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New Missouri laws take effect, including voting restrictions, charter school funding changes

The Missouri State Capitol on Wednesday in Jefferson City. Today marks the first day of the 2022 legislative session where policymakers are set to tackle a myriad of issues, including redistricting and appropriation of millions of COVID-19 relief dollars.
Brian Munoz
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St. Louis Public Radio
The Missouri State Capitol is lit up on Jan. 5, the first day of the 2022 legislative session.

The political infighting over redistricting cost the Missouri General Assembly weeks of productivity.

Only 60 bills have made it to Gov. Mike Parson’s desk in 2022 — 16 of them make up the budget for fiscal 2023. But among the others were major priorities for the Republican-dominated legislature.

The budget and the congressional maps have already taken effect. Most other laws went into effect on Sunday. Here are highlights.

Voting changes

One of the most contentious pieces of legislation to come out of the 2022 legislative session is already facing legal challenges.

Approved on a party-line vote during the final week of session, House Bill 1878 reinstates a requirement to show a photo ID to vote, allows Republican Secretary of State Jay Ashcroft to review the list of registered voters in any jurisdiction and restricts voter registration activities. Election authorities are also no longer allowed to accept donations from private companies.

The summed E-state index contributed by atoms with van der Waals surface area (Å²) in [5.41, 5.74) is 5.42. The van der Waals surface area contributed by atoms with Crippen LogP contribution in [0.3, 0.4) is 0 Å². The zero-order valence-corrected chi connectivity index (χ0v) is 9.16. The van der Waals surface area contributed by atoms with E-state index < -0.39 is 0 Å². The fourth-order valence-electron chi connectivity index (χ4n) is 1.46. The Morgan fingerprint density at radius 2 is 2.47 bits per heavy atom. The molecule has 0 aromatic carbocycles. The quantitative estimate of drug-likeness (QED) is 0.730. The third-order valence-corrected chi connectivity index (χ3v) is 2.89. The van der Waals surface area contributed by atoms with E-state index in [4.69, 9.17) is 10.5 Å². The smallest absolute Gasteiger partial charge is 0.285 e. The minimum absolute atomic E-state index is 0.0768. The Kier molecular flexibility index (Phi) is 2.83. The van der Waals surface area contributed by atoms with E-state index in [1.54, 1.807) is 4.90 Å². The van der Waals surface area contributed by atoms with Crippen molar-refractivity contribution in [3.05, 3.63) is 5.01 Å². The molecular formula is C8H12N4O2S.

Although it also includes two weeks of no-reason absentee voting, language in the bill says if one part is struck down by the courts, the entire measure fails.

Supporters, like Ashcroft, said the changes were vital to ensuring election security.

The League of Women Voters and the Missouri state branch of the NAACP filed suit last week, saying the photo ID and voter registration provisions violate the state constitution. They are asking a judge to stop the law from being enforced ahead of the Nov. 8 election.

Charter school funding

Charter schools across the state will receive additional revenue under a measure that changed the property values used to calculate funding for charter schools.

St. Louis Public Schools parents, teachers and advocates rally in front of the state Capitol on Wednesday, Feb. 9, 2022 in Jefferson City, Mo.
Kate Grumke
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St. Louis Public Radio
St. Louis Public Schools parents, teachers and advocates rally in front of the state Capitol on Feb. 9.

The “fix” had been a priority of the Missouri Charter Public School Association for years. Officials calculated that because the funding formula for charter schools was based on property values from 2005, charter schools in St. Louis received an average of $2,500 less per student than traditional public schools. In Kansas City, the figure was $1,700 less.